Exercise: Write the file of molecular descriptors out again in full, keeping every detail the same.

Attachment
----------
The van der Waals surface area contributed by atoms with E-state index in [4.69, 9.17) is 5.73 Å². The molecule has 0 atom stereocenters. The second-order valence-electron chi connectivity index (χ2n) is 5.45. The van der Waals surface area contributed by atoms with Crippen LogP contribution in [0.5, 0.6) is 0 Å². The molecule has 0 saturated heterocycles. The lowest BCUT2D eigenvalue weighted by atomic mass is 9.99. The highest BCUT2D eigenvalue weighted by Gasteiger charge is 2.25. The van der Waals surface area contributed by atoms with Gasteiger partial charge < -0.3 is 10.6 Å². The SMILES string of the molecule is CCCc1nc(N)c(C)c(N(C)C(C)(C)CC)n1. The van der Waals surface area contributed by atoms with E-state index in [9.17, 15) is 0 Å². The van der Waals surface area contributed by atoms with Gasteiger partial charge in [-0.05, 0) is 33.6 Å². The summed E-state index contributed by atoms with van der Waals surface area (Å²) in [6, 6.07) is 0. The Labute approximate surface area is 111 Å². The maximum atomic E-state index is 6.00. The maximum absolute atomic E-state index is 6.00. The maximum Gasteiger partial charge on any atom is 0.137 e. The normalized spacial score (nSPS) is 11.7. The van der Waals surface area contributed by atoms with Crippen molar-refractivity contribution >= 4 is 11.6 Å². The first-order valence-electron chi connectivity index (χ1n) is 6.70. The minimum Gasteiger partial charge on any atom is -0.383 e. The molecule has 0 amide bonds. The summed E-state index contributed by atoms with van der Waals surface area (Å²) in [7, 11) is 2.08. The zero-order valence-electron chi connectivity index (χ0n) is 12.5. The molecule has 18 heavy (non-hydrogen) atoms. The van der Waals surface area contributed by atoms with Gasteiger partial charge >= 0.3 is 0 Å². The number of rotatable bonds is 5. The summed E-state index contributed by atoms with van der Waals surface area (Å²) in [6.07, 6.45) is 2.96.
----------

The van der Waals surface area contributed by atoms with E-state index in [4.69, 9.17) is 5.73 Å². The molecule has 0 atom stereocenters. The second-order valence-electron chi connectivity index (χ2n) is 5.45. The van der Waals surface area contributed by atoms with Crippen LogP contribution in [0.5, 0.6) is 0 Å². The molecule has 0 saturated heterocycles. The lowest BCUT2D eigenvalue weighted by atomic mass is 9.99. The highest BCUT2D eigenvalue weighted by Gasteiger charge is 2.25. The van der Waals surface area contributed by atoms with Gasteiger partial charge < -0.3 is 10.6 Å². The SMILES string of the molecule is CCCc1nc(N)c(C)c(N(C)C(C)(C)CC)n1. The van der Waals surface area contributed by atoms with E-state index in [9.17, 15) is 0 Å². The van der Waals surface area contributed by atoms with Gasteiger partial charge in [-0.05, 0) is 33.6 Å². The summed E-state index contributed by atoms with van der Waals surface area (Å²) in [6, 6.07) is 0. The Labute approximate surface area is 111 Å². The maximum atomic E-state index is 6.00. The maximum absolute atomic E-state index is 6.00. The maximum Gasteiger partial charge on any atom is 0.137 e. The normalized spacial score (nSPS) is 11.7. The van der Waals surface area contributed by atoms with Crippen molar-refractivity contribution >= 4 is 11.6 Å². The first-order valence-electron chi connectivity index (χ1n) is 6.70. The minimum Gasteiger partial charge on any atom is -0.383 e. The molecule has 0 amide bonds. The summed E-state index contributed by atoms with van der Waals surface area (Å²) in [7, 11) is 2.08. The zero-order valence-electron chi connectivity index (χ0n) is 12.5. The molecule has 18 heavy (non-hydrogen) atoms. The van der Waals surface area contributed by atoms with Gasteiger partial charge >= 0.3 is 0 Å². The number of rotatable bonds is 5. The summed E-state index contributed by atoms with van der Waals surface area (Å²) in [6.07, 6.45) is 2.96.